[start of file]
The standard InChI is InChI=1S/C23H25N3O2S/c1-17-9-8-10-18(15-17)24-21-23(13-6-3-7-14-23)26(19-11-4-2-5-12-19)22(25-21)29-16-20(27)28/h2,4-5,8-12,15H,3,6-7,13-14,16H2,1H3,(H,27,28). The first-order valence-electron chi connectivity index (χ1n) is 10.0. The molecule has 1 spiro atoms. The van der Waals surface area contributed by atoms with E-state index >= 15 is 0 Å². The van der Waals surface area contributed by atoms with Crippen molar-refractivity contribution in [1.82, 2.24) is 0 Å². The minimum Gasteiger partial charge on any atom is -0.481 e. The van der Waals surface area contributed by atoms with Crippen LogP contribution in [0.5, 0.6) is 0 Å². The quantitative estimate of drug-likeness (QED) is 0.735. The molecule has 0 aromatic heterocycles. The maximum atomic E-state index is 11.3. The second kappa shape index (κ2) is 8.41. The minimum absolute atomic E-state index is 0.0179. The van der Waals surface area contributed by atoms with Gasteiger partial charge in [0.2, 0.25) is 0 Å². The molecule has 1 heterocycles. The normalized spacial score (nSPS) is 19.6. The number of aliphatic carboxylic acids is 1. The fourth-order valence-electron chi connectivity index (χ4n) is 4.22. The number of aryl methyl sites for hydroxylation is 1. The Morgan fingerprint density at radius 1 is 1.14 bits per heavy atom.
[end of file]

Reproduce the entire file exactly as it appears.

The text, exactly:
The standard InChI is InChI=1S/C23H25N3O2S/c1-17-9-8-10-18(15-17)24-21-23(13-6-3-7-14-23)26(19-11-4-2-5-12-19)22(25-21)29-16-20(27)28/h2,4-5,8-12,15H,3,6-7,13-14,16H2,1H3,(H,27,28). The first-order valence-electron chi connectivity index (χ1n) is 10.0. The molecule has 1 spiro atoms. The van der Waals surface area contributed by atoms with E-state index >= 15 is 0 Å². The van der Waals surface area contributed by atoms with Crippen molar-refractivity contribution in [1.82, 2.24) is 0 Å². The minimum Gasteiger partial charge on any atom is -0.481 e. The van der Waals surface area contributed by atoms with Crippen LogP contribution in [0.5, 0.6) is 0 Å². The quantitative estimate of drug-likeness (QED) is 0.735. The molecule has 0 aromatic heterocycles. The maximum atomic E-state index is 11.3. The second kappa shape index (κ2) is 8.41. The minimum absolute atomic E-state index is 0.0179. The van der Waals surface area contributed by atoms with Gasteiger partial charge in [0.2, 0.25) is 0 Å². The molecule has 1 heterocycles. The normalized spacial score (nSPS) is 19.6. The number of aliphatic carboxylic acids is 1. The fourth-order valence-electron chi connectivity index (χ4n) is 4.22. The number of aryl methyl sites for hydroxylation is 1. The Morgan fingerprint density at radius 1 is 1.14 bits per heavy atom.